Tuesday, 6 March 2018

Turku, 6th of March 2018


The Roaring Forties

At 40S 113W 10.45 am, a rogue wave crashed on Sarema’s stern. It ripped apart the windbreak canvas, flooded the cockpit, and swooshed down the companionway into the saloon, the galley and the side cabin. Pandemonium! On its way through the saloon, the wave drowned our radio, air purifier, battery charger, two inverters, egg-timer, Pekka’s PC, Riitta’s MacBook Air, and the computer we used for navigation and communication. Our desperate attempts at resuscitation resulted in the revival of the egg-timer, but that too stopped functioning after a few days.
The single positive thing that we could come up with while mopping the floors and trying to find a place to dry the soaking clothes, cushions, and mattresses was that this time at least we didn’t get a rope around our propeller!
It has been said that ‘Sailing is like standing under an ice cold shower, tearing up thousand-euro notes’. Our present sentiments exactly! 
On the whole, the Roaring Forties were a huge disappointment. We had thought  that the prevailing and notoriously strong westerly winds would take us speedily to Chile but what did we find: after the squall with the rogue wave that flooded our boat, nothing but confused seas with winds coming from all possible directions, also from the east. But despite the non-cooperation of the winds and the waves, we finally arrived in Puerto Montt, Chile after 34 days at sea. Our good boat Sarema is now on the hard at Club Nautico Reloncavi, and her crew have returned to Europe to recuperate from their (too!) long and arduous season.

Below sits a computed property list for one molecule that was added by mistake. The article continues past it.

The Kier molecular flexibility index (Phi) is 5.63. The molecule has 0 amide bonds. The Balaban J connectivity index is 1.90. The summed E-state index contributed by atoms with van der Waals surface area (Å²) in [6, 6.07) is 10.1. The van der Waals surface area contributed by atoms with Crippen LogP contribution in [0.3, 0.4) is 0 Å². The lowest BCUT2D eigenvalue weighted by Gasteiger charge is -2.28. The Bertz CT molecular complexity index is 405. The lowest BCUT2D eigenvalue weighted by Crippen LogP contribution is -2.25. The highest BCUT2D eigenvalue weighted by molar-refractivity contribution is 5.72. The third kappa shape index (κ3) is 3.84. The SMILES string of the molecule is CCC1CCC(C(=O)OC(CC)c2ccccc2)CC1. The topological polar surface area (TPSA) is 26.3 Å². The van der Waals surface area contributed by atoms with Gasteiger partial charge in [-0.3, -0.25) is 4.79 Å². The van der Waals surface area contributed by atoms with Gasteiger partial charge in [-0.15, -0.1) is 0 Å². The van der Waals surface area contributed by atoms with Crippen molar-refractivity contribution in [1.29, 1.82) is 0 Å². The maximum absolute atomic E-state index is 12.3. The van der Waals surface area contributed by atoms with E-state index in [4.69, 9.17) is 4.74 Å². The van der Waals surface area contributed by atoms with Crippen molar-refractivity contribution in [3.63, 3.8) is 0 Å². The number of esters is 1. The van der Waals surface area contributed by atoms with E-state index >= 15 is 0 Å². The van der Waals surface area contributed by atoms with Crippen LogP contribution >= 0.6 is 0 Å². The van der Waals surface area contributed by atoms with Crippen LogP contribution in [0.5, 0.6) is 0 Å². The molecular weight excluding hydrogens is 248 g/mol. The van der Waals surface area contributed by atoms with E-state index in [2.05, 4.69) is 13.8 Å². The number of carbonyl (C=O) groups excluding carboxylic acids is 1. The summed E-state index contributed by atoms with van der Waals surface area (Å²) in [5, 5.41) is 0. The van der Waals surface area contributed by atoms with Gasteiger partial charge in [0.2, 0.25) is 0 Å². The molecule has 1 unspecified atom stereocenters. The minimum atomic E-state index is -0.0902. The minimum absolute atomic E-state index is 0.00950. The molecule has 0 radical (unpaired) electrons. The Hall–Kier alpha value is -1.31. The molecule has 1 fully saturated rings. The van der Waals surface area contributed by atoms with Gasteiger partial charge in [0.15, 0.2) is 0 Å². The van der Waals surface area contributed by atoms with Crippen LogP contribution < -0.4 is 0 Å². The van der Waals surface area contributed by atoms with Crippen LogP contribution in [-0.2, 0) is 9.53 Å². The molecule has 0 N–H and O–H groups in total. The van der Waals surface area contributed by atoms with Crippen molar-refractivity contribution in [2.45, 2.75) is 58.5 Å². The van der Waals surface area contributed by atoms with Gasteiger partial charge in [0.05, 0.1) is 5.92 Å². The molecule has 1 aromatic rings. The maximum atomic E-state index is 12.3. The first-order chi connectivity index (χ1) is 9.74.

Sarema’s homeward-bound journey will continue in the autumn, hopefully under more favourable circumstances! 

Taravai, 19th of January 2018


Leaving the Paradise


Checking out of the Gambier Islands turned out to be a considerably longer process than we had anticipated. On Friday the 12th, when we went to see the gendarmes in Rikitea, their office was closed. It was also closed on Saturday, and when it finally opened on Sunday, the main office in Tahiti that deals with the clearance documents, was closed. So, instead of leaving on the 13th as we had intended, we did not depart until the 19th, the additional delay being due to our decision to wait for more favorable winds before commencing our long voyage to Chile. 


We were at anchor in front of the village on the island of Taravai which we hadn’t visited earlier. The village grounds were like a magnificent orchard gone wild, with avocado, banana, chirimoya, citrus, lychee, mango and papaya trees lining and arching over the footpath that ran parallel to the shoreline. Along the path stood a church, somewhat neglected but still beautiful, dating back to the 1820’s. The entire place had a lovely, old-world feeling about it. 


We spent the few days we still had left of our time in the Gambier Islands swimming, snorkelling, studying the GRIP files in great detail, and trying to defeat Valerie, Ervin and their son Ariki, one of the three island families, in p├ętanque. Although we were clearly beaten by the Taravaians, the competition, not to mention the company, was most enjoyable all the same!


Before we put to sea, Valerie and Ariki garlanded us with beautiful leis which we threw into the sea while still inside the barrier reef. According to Valerie, our return to the Gambier Islands was thus assured!